• Develop your plan: It’s good business practice to get your plan added to your company handbook. Set out a clear policy and list your values. That’s very handy for the recruitment process, so you can make sure your candidates’ attitudes match yours.

You’ll need to analyse your business as part of all this. Speak to your managers, look to merge your leadership goals with what staff want, and consider popular strategies from across your industry.

Starter and exit interviews can also be used with your employees. That way you can get a solid insight into why staff are joining, or leaving, your business.

It all goes some way to crafting your ideal culture for everyone to benefit from.

Why is company culture important?

It’s essential because it can help grow a positive, happy, and productive workplace. With a strong focus on positive ethics, your business will have:

  • Healthy finances
  • Higher staff retention rates
  • More productivity
  • Stronger brand image

If you’re doing a bang-up job with your work-life balance, for example, staff members do talk about that. Word of mouth spreads, other talented professionals hear about that, and you get top talent coming to (and staying with) your business.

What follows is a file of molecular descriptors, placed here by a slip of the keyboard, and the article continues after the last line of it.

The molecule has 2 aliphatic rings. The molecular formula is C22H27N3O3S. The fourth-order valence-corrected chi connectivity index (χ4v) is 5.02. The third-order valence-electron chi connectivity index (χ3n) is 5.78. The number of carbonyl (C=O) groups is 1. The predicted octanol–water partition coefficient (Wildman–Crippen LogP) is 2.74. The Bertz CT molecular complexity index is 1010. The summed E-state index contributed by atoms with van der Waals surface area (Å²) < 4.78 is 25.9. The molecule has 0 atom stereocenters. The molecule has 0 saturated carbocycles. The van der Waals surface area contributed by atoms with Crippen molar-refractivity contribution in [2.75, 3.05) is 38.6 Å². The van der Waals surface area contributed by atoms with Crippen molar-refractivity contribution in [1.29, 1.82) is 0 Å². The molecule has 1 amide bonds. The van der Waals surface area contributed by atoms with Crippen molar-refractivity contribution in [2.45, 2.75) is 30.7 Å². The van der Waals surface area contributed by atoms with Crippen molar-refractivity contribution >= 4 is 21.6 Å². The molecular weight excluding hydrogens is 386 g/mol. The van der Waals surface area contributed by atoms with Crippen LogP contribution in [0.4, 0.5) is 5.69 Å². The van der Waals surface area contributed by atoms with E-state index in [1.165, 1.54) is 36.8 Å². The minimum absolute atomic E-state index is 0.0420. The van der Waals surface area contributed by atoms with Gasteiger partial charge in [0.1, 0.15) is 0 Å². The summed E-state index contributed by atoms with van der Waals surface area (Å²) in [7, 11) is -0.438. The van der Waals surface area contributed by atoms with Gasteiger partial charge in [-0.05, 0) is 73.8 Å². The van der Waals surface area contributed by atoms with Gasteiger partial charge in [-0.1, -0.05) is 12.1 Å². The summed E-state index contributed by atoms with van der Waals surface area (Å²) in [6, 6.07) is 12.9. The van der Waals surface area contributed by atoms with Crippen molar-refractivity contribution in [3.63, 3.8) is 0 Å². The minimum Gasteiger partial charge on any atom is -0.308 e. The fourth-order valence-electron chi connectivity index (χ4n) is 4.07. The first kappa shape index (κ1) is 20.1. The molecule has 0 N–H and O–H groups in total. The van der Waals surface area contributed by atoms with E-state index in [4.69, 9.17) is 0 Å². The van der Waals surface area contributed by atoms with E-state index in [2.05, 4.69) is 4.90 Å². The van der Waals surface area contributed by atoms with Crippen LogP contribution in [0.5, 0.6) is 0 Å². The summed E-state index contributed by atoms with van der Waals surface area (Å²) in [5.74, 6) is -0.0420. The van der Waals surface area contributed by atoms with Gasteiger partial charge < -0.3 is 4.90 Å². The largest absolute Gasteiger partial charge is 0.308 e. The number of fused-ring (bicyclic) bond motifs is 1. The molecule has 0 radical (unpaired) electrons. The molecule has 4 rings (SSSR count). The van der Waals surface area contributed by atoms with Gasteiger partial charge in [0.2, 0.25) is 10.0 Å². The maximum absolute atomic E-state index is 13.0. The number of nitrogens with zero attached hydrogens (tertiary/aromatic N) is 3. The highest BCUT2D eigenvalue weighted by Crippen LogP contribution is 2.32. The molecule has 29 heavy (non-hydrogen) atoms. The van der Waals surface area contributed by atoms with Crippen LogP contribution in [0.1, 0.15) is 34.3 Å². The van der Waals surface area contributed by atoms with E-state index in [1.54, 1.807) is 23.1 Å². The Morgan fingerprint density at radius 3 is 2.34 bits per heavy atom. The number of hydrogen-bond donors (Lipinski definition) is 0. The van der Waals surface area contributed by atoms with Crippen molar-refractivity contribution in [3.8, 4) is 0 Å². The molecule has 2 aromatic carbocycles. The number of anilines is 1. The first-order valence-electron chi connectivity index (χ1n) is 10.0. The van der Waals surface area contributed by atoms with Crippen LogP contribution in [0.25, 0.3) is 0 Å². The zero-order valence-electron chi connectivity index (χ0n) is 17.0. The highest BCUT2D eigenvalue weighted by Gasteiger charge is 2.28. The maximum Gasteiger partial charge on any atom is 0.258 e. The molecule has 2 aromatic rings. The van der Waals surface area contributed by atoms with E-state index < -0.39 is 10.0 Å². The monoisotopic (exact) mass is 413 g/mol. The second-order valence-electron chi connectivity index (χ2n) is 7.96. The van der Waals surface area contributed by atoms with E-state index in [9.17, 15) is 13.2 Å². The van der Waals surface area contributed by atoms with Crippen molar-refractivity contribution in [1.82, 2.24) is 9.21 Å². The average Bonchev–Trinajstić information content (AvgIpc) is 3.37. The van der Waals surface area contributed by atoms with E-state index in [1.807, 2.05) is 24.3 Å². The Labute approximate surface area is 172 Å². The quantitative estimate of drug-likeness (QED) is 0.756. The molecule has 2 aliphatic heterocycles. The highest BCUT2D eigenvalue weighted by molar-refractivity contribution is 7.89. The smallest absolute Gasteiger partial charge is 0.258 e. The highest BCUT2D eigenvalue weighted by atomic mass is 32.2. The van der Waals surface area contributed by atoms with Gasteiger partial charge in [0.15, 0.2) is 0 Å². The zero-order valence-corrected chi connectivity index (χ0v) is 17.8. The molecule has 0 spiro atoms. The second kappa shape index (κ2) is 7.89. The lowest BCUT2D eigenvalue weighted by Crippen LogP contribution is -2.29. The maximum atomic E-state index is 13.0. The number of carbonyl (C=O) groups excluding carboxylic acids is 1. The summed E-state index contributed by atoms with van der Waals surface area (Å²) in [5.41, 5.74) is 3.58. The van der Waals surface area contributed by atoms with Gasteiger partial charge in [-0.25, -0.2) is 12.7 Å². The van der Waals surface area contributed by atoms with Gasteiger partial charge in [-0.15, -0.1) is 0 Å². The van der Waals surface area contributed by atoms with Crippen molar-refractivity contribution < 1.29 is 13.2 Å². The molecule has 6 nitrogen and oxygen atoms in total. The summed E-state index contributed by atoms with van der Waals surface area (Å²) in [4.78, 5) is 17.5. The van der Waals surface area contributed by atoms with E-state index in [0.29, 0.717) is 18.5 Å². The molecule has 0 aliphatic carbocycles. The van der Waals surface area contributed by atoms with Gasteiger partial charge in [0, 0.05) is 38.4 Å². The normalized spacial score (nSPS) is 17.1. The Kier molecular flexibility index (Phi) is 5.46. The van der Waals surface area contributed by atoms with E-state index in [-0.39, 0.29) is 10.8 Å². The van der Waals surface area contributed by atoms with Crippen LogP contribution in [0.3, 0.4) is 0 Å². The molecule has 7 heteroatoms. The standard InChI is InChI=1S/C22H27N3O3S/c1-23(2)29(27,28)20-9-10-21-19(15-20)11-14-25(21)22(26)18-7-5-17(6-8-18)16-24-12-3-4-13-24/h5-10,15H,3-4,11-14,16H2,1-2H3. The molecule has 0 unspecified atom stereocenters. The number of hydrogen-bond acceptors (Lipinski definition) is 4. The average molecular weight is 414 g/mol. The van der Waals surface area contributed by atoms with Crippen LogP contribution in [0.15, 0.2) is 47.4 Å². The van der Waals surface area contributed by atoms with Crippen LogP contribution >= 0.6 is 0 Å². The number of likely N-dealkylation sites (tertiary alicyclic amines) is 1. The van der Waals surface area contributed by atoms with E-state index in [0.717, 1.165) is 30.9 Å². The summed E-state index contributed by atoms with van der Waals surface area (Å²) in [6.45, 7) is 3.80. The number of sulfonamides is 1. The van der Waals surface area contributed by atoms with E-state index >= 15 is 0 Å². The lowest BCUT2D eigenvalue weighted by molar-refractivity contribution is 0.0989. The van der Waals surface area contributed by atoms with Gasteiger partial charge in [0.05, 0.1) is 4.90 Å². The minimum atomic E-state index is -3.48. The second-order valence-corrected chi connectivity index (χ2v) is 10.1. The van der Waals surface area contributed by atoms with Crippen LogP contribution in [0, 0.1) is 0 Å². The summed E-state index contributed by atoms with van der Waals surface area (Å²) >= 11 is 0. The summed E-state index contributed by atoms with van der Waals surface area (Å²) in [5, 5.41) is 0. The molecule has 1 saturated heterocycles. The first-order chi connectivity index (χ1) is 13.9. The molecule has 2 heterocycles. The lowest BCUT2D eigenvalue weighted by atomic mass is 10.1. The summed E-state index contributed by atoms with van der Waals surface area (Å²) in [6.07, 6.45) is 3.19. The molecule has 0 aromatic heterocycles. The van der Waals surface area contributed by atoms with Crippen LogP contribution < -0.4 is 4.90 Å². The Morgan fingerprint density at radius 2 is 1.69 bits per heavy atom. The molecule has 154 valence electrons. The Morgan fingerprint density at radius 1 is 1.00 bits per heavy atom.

And overall, you can get higher employee loyalty if you use the right approach. In the long-term, that can save you lots of budget instead of having to constantly hire replacements.

It’s also super important because you respect individual rights.

In the UK, there’s The Equality Act 2010 and nine protected characteristics to keep in mind. These are:

  1. Age
  2. Disability
  3. Gender reassignment
  4. Marriage and civil partnership
  5. Pregnancy and maternity
  6. Race
  7. Religion or belief
  8. Sex
  9. Sexual orientation

You can use your culture to promote diversity and inclusion, this way you’ll make sure you’ve got a welcoming atmosphere for people of all backgrounds.